A fringe locking phenomenon in a two beam interferometer using a semiconductor laser subject to optical feedback has been observed, whose injection current is modulated. When a path difference of the interferometer is sufficient, fringes taken by a CCD camera are seen to be stationary and the rms fluctuations of fringe phase is reduced to as low as 0.2 (pi) radians from more than 9 (pi) radians that is observed without the optical feedback. The rms phase fluctuation is independent of frequency and amplitude of the current modulation. The fringe locking has also been observed in the presence of both injection current modulation and PZT mirror vibration of the interferometer. A theoretical analysis has been performed that explains the observed phenomenon. It has been shown that the wavelength change due to injection current is controlled by the interferometer. The dependence of wavelength change on the injection current variation is calculated using a model of coupled resonators consisting of the laser cavity and the interferometer. The fringe phase change caused by modulation of injection current is derived from it. The calculated phase fluctuation agrees well with those observed in experiments.
We describe a fringe locking phenomenon that is observed in a two beam interferometer using a laser diode. We found that the fringes were locked even when one mirror of the interferometer was vibrated at an amplitude of several wavelengths. The phenomenon is caused by optical feedback from the interferometer to the laser diode so that oscillation wavelength of the laser can be changed by mirror movement to compensate for the resultant change in the path difference. The phenomenon occurs if a fraction at least 0.1% of LD output power is returned. The degree of fringe locking depends on optical path difference periodically with a period of optical laser cavity length. The locking has also been observed for the mirror vibration at two wavelengths in amplitude and 10 kHz in frequency limited by the PZT driver. The wavelength shift caused by the mirror movement has been calculated using an equivalent Fabry-Perot cavity model for the laser diode interferometer and showed good agreement with experimental results.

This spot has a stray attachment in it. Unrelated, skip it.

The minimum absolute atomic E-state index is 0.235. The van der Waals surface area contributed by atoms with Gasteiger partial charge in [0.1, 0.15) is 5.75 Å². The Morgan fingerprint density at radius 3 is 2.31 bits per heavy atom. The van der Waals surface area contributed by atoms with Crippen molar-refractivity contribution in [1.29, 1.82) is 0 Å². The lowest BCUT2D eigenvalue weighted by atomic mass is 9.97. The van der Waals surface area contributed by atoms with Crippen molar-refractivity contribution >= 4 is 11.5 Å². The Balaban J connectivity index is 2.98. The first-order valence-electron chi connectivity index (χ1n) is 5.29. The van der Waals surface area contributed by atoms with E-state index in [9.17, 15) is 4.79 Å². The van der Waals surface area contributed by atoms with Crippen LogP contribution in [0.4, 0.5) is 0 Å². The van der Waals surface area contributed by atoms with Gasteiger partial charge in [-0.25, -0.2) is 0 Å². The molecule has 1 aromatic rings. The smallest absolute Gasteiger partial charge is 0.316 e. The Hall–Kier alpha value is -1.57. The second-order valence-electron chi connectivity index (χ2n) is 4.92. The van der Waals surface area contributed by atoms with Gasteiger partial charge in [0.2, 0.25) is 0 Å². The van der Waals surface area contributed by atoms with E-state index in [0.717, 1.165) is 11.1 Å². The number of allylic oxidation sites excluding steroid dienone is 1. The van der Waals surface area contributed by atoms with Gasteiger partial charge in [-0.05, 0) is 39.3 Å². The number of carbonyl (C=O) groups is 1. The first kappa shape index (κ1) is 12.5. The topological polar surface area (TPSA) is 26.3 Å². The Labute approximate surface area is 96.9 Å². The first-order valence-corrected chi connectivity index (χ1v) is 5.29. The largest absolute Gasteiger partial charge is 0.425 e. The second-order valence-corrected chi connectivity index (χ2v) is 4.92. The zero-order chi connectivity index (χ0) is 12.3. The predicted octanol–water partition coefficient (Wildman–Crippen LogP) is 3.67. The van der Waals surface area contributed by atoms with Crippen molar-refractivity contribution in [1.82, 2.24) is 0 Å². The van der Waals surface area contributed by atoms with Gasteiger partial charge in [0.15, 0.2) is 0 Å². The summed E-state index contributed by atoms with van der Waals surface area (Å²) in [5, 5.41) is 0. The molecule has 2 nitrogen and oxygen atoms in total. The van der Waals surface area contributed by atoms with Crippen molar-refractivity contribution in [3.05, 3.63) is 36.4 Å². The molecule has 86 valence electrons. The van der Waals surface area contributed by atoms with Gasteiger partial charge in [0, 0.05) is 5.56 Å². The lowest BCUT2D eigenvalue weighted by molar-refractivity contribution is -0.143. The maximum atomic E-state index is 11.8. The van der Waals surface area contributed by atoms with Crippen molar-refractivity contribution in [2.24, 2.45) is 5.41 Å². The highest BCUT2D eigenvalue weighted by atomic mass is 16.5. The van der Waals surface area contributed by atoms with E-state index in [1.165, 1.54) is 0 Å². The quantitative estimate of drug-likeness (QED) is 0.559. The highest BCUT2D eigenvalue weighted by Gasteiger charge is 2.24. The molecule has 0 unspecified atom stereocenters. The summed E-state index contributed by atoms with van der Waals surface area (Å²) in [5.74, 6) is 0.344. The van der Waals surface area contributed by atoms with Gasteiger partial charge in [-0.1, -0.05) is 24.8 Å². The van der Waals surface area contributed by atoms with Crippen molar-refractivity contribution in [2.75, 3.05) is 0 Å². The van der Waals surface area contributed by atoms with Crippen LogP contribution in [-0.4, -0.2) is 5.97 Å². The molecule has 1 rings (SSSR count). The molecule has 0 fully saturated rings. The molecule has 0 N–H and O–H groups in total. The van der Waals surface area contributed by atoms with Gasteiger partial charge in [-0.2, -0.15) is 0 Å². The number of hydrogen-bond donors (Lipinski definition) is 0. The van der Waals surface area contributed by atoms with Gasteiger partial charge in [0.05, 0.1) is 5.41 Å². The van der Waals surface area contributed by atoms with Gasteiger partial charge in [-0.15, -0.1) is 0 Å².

An active two-beam interferometer has been developed which locks fringes in the presence of external perturbations such as vibration and air flow and enables measurement on an unstabilized table. Movement of carriered fringes caused by the perturbations are detected by a spatial filtering detector whose output signal is fed back to injection current of a laser diode to compensate for path variations by the resulting wavelength shift. The video image of the fringes is supplied to a real time fringe analyzer which delivers the phase distribution at the video rate. The analyzer is based on electronic moire principle for simultaneous generation of three phase shifted fringe patterns. The results from a spherical mirror of 130 mm- diameter have shown good coincidence in spherical errors with that obtained from measurement on an optical bench. Only its repeatability proved to be worse by 1.7 times.
It is generally difficult to perform interferometric measurements of surface shape or deformation outside optical benches because fringes are blurred by external perturbations such as mechanical vibration or air turbulence. For overcoming this we have developed active interferometers, in which fringes are stabilized by detecting their movement induced by the perturbations and feeding back the signal to a piezoelectric mirror of the interferometer. We also extend the system to an active phase-shifting speckle interferometer by which the correlation fringes are shifted under feedback control for automatic analysis. Examples of deformation measurement under air turbulence are presented.